- The radars. It is awkward driving at times, the speed limit goes from 80km/h, to 60km/h and then 40km/h all in the space of 100 meters. If you see people slowing down, try to look ahead for a radar as opposed to speed past them.
List of beaches
Here are some of our favourite but not limited to:
- Guarujá is the first large beach along the way. Brazilians try to avoid this beach because it's heavily crowded and also for security reasons.
- Bertioga has nice beaches, but we've never been.
- Boraceia is a little further and much calmer. It can be deserted at the end of the Brazilian summer (March & April) and the weather is perfect for those accustomed to northern hemisphere temperature. We also know from experience that Boraceia has a great New Year’s celebration on the beach. We consider it very clean and well-structured, with many food-shacks and vendors. (depending on the season)
- Praia da Juréia is a smaller beach. It’s kind of unique too because it’s joint to
Juréia lake which is fresh water. In general, this beach is great for surfers but not ideal for children.
- Praia do Engenho is smaller than Juréia but still beautiful. It’s a little hard to find and still open to the public. The access point is a small corridor between a large hotel chain and new construction.
- Barra do Una. It’s considered a small beach but next to a small village which means there’s always someone there. It could be difficult to find parking. Important view point, you can check out 'Mirante da Barra do Una' which (for the time being) can only be accessed by car via 'Agenda Mãe Bernarda'. It offers a spectacular view of the small city and ocean.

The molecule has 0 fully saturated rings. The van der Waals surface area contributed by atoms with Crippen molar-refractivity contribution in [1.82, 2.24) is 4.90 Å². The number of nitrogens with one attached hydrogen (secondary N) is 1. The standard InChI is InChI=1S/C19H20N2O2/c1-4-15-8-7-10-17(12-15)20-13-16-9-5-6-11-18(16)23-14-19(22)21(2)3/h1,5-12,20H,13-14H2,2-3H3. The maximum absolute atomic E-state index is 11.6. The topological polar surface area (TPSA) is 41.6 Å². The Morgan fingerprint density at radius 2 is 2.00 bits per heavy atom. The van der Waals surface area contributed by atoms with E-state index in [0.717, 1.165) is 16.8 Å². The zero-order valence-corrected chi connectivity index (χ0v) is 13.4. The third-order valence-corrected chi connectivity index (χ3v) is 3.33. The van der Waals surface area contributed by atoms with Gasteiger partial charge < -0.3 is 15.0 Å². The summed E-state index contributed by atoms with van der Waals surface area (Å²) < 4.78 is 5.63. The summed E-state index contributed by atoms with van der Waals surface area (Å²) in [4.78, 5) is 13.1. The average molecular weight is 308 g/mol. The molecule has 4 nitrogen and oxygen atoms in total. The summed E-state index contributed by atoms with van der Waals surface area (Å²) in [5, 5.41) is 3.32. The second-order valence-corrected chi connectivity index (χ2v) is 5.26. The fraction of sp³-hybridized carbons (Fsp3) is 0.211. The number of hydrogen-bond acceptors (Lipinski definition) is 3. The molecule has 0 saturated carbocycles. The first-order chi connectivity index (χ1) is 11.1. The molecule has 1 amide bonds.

- Juquehy is the most popular destination. Besides the beach, there is a small city, shopping center, many restaurants and medium size beach. It is equally well structured and great to spend an afternoon or entire day. There are many activities available here, like stand up board rentals and banana boats. We don't remember the exact price but for somewhere between 10-20 reais per person, the Banana boat will take you to island across. Ask the driver to leave you some time to explore the island.
- Praia Preta is located after Juquehy, if you blink while driving, you may miss it. The parking space is on the side of the road. Prepare a small tip for the man guarding your car. This beach is nice, calm and quite small. It's isolated and has very few visitors on a given day. If you feel like it, there's a small rocky wall that you can climb which will take you to another (even more) isolated beach.
- Barra do Sahy. We've never been but encourage you to stop if you like.